The CTUM has 65,000 members and the IWFM has 15,000. At this moment it is difficult for unions to recruit people directly. We are getting requests from workers at unorganised factories, to help them deal with particular problems, or because they want to join the CDM but are not being allowed. We give them help and suggestions on what to do and how to do it. However in the current situation, we do not always ask the workers to join the unions as members. In a garment factory, we might only have a small number of members out of a thousand workers, but we can ask other workers to join the demonstrations, which people want to do.
We say to become active, to organise, but later on perhaps people will join a union and join with us. If we defeat the coup there is a possibility the unions will grow a lot.
What is happening with Covid-19?
People have forgotten about Covid-19! We do remind our members to use their face masks and have proper protection, but right now no one is talking about the pandemic.
After April 2020, a lot of businesses stopped. In the garment sector a lot of factories closed and there were a lot of lay offs. As I said that is one reason why workers are not afraid of comprehensive sanctions.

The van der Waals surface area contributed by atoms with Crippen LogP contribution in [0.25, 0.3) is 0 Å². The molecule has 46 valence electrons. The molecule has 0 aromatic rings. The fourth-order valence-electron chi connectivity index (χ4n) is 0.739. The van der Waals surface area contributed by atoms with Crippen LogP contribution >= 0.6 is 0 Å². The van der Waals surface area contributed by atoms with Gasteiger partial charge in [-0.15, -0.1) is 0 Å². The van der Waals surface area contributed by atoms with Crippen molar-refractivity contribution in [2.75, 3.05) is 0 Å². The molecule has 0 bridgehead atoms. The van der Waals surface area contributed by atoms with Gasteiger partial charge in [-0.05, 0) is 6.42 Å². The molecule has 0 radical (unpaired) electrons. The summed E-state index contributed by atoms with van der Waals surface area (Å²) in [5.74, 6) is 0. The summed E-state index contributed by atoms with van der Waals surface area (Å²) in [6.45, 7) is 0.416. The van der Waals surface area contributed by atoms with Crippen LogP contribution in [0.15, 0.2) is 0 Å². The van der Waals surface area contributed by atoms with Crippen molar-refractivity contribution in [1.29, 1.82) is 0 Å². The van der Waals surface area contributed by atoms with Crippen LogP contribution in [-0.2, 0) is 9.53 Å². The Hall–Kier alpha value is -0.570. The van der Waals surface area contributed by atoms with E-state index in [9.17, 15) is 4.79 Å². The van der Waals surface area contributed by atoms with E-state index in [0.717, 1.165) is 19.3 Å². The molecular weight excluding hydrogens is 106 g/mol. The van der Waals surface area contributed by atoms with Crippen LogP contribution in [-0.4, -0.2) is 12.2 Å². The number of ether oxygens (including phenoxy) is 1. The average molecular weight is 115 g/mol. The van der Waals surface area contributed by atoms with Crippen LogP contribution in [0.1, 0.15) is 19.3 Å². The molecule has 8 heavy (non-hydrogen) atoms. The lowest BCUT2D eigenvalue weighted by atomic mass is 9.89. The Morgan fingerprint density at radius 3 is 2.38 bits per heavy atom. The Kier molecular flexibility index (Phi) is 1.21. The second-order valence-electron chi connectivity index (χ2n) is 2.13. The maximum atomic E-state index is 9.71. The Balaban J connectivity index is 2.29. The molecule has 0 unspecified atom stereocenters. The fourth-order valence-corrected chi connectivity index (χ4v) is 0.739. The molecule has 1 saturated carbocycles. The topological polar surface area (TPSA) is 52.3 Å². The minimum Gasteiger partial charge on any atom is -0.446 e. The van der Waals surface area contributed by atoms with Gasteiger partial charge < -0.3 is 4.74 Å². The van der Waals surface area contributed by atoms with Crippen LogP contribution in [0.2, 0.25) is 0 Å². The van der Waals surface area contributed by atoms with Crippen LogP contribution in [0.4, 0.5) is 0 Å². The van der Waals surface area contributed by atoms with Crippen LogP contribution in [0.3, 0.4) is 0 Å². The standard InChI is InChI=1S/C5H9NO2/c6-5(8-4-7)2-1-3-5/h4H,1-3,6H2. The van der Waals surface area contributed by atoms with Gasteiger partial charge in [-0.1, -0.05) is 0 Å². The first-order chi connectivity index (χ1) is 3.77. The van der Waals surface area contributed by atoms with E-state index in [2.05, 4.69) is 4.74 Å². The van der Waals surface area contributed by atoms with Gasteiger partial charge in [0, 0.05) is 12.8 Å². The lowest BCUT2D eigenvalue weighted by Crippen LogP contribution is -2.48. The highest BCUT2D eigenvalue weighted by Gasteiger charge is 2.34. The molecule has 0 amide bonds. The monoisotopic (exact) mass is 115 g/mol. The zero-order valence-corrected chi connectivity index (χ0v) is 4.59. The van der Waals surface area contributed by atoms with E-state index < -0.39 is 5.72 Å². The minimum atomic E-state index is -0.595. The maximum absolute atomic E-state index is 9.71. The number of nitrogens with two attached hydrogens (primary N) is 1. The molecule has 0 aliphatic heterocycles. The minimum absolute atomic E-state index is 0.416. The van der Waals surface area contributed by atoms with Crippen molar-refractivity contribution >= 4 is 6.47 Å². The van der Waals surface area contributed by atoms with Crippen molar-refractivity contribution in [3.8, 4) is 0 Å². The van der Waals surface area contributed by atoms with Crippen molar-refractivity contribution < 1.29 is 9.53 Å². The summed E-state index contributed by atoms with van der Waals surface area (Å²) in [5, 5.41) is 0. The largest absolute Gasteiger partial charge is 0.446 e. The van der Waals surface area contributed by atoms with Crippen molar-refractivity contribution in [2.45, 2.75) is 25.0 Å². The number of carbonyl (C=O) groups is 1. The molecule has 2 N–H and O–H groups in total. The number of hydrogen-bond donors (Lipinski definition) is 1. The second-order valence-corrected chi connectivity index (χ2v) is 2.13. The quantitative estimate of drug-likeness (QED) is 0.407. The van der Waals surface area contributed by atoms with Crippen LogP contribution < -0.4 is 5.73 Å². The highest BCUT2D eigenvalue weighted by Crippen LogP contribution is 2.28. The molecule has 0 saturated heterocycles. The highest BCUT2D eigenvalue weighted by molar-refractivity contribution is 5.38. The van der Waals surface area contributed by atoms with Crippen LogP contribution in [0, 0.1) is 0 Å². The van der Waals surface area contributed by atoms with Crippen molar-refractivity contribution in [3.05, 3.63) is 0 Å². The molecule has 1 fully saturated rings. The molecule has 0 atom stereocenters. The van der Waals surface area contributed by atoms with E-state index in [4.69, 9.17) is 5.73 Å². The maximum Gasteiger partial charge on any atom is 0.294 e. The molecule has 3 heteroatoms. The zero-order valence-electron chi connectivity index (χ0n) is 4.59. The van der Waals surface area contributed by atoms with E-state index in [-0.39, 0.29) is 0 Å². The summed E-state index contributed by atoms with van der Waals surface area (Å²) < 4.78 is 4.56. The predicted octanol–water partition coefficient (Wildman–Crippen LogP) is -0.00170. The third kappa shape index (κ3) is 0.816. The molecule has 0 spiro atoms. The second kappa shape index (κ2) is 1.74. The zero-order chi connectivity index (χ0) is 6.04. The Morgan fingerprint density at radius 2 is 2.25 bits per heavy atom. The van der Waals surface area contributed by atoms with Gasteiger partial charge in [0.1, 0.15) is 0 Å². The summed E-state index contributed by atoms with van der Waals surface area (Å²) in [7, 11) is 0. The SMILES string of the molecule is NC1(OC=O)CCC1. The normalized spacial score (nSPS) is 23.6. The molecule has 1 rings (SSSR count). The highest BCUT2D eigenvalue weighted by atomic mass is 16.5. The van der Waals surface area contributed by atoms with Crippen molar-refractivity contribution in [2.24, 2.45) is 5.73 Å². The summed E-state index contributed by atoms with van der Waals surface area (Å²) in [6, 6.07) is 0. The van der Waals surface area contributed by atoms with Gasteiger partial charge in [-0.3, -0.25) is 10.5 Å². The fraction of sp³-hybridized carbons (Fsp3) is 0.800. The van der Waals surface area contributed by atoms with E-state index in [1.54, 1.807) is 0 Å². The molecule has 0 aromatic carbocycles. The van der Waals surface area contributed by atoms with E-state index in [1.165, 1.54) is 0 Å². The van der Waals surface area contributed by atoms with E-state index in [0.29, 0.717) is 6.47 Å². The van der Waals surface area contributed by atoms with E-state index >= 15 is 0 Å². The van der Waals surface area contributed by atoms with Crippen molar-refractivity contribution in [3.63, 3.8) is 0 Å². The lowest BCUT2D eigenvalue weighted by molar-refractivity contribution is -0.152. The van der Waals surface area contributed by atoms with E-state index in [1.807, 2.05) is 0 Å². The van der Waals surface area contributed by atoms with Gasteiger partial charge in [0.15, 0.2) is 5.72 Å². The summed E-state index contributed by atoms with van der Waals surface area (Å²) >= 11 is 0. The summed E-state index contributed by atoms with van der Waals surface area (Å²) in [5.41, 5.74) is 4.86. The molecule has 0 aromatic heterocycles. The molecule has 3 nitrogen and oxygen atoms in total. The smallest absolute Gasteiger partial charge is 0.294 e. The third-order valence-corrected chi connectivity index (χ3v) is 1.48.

Last year we fought and campaigned for factories to follow Covid-19 regulations, and for the government to deal with this, but often this did not happen.
What kind of democratic government do you want to see? In the UK we have relatively free elections, the right to protest and so on, so it is democratic in a limited sense. But in many ways the government and the laws serve the rich, not the workers. For instance there are many limits on workers’ freedom of association and the right to strike.
At the moment in Myanmar we don’t have any chance to discuss how we want our country to go, in terms of political ideology. We can see the shortcomings as well as the advantages of democracy, and we have also learnt about social democracy, which for trade unions I believe is the best ideology.
We need a lot more discussion, but what is important right now is to become a democratic country, and then we will have mechanisms to discuss what is best for the workers and the country.
I myself have to learn more, and our members have had very little chance to think about these questions. So as trade unions we are discussing how to organise political education for our members, with help from unions in other countries. We were going to organise such discussions last year, but obviously it has been delayed and now I don’t now when it will be possible.
In terms of elections Myanmar doesn’t have many political parties or parties based on ideology. We effectively have only two parties, the military-background party and the NLD. Others are small and don’t get many votes, because people see it as only two parties.
What’s your assessment of the NLD government after 2015?
The NLD argues for free markets. What kind of free market? We need regulations, or international investors and owners will be king. We need to protect our own people. It shows their weakness.